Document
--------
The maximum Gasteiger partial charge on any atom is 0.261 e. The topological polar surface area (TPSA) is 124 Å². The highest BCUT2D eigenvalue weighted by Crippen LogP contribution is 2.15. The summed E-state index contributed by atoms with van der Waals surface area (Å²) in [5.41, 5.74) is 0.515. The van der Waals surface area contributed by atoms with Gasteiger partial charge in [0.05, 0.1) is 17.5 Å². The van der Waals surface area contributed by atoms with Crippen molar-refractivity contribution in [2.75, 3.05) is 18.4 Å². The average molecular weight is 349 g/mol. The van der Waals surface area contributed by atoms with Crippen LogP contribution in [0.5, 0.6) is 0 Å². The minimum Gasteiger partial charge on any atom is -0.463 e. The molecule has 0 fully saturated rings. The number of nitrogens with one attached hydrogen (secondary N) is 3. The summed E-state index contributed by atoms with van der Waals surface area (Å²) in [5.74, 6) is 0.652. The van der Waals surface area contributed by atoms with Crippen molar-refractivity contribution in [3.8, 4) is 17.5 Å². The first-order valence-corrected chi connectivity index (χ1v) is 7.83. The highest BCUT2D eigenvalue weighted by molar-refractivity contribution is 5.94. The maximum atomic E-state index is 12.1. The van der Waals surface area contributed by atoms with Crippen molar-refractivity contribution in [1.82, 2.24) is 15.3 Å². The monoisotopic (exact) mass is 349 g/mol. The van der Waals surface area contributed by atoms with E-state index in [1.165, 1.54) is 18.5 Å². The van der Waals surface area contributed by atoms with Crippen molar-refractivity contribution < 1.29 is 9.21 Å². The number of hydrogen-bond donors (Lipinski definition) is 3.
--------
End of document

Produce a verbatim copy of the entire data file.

The maximum Gasteiger partial charge on any atom is 0.261 e. The topological polar surface area (TPSA) is 124 Å². The highest BCUT2D eigenvalue weighted by Crippen LogP contribution is 2.15. The summed E-state index contributed by atoms with van der Waals surface area (Å²) in [5.41, 5.74) is 0.515. The van der Waals surface area contributed by atoms with Gasteiger partial charge in [0.05, 0.1) is 17.5 Å². The van der Waals surface area contributed by atoms with Crippen molar-refractivity contribution in [2.75, 3.05) is 18.4 Å². The average molecular weight is 349 g/mol. The van der Waals surface area contributed by atoms with Crippen LogP contribution in [0.5, 0.6) is 0 Å². The minimum Gasteiger partial charge on any atom is -0.463 e. The molecule has 0 fully saturated rings. The number of nitrogens with one attached hydrogen (secondary N) is 3. The summed E-state index contributed by atoms with van der Waals surface area (Å²) in [5.74, 6) is 0.652. The van der Waals surface area contributed by atoms with Crippen molar-refractivity contribution in [3.8, 4) is 17.5 Å². The first-order valence-corrected chi connectivity index (χ1v) is 7.83. The highest BCUT2D eigenvalue weighted by molar-refractivity contribution is 5.94. The maximum atomic E-state index is 12.1. The van der Waals surface area contributed by atoms with Crippen molar-refractivity contribution in [1.82, 2.24) is 15.3 Å². The monoisotopic (exact) mass is 349 g/mol. The van der Waals surface area contributed by atoms with E-state index in [1.165, 1.54) is 18.5 Å². The van der Waals surface area contributed by atoms with Crippen molar-refractivity contribution < 1.29 is 9.21 Å². The number of hydrogen-bond donors (Lipinski definition) is 3.